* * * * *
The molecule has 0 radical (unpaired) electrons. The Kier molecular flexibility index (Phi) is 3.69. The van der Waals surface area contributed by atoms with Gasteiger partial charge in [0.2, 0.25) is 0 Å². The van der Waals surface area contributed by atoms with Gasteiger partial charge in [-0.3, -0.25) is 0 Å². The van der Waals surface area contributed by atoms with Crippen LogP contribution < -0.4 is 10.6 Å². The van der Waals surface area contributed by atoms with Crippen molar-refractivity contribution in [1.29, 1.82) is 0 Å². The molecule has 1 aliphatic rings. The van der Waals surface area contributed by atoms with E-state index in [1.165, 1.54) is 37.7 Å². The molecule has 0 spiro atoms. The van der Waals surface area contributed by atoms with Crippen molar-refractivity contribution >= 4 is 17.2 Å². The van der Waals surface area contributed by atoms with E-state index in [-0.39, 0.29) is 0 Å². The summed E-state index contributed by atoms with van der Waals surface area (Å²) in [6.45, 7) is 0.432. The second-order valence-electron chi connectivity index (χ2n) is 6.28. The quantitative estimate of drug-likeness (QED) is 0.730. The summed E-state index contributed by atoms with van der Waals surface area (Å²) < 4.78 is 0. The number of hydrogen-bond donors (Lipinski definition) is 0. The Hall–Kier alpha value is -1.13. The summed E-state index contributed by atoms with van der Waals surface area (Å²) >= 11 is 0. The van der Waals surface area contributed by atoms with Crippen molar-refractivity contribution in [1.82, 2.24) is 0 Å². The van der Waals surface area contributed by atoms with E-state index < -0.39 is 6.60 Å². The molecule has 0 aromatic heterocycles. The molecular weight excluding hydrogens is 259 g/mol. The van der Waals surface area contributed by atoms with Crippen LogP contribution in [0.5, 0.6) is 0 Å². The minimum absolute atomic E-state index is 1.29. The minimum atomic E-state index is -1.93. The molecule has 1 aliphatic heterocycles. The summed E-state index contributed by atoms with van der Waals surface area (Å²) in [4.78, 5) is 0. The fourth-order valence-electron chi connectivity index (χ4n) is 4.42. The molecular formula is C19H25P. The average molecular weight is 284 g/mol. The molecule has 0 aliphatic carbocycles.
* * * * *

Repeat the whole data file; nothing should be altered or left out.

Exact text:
The molecule has 0 radical (unpaired) electrons. The Kier molecular flexibility index (Phi) is 3.69. The van der Waals surface area contributed by atoms with Gasteiger partial charge in [0.2, 0.25) is 0 Å². The van der Waals surface area contributed by atoms with Gasteiger partial charge in [-0.3, -0.25) is 0 Å². The van der Waals surface area contributed by atoms with Crippen LogP contribution < -0.4 is 10.6 Å². The van der Waals surface area contributed by atoms with Crippen molar-refractivity contribution in [1.29, 1.82) is 0 Å². The molecule has 1 aliphatic rings. The van der Waals surface area contributed by atoms with E-state index in [1.165, 1.54) is 37.7 Å². The molecule has 0 spiro atoms. The van der Waals surface area contributed by atoms with Crippen molar-refractivity contribution >= 4 is 17.2 Å². The van der Waals surface area contributed by atoms with E-state index in [-0.39, 0.29) is 0 Å². The summed E-state index contributed by atoms with van der Waals surface area (Å²) in [6.45, 7) is 0.432. The second-order valence-electron chi connectivity index (χ2n) is 6.28. The quantitative estimate of drug-likeness (QED) is 0.730. The summed E-state index contributed by atoms with van der Waals surface area (Å²) < 4.78 is 0. The number of hydrogen-bond donors (Lipinski definition) is 0. The Hall–Kier alpha value is -1.13. The summed E-state index contributed by atoms with van der Waals surface area (Å²) >= 11 is 0. The van der Waals surface area contributed by atoms with Crippen molar-refractivity contribution in [1.82, 2.24) is 0 Å². The van der Waals surface area contributed by atoms with E-state index < -0.39 is 6.60 Å². The molecule has 0 aromatic heterocycles. The molecular weight excluding hydrogens is 259 g/mol. The van der Waals surface area contributed by atoms with Crippen LogP contribution in [0.5, 0.6) is 0 Å². The minimum absolute atomic E-state index is 1.29. The minimum atomic E-state index is -1.93. The molecule has 1 aliphatic heterocycles. The summed E-state index contributed by atoms with van der Waals surface area (Å²) in [4.78, 5) is 0. The fourth-order valence-electron chi connectivity index (χ4n) is 4.42. The molecular formula is C19H25P. The average molecular weight is 284 g/mol. The molecule has 0 aliphatic carbocycles.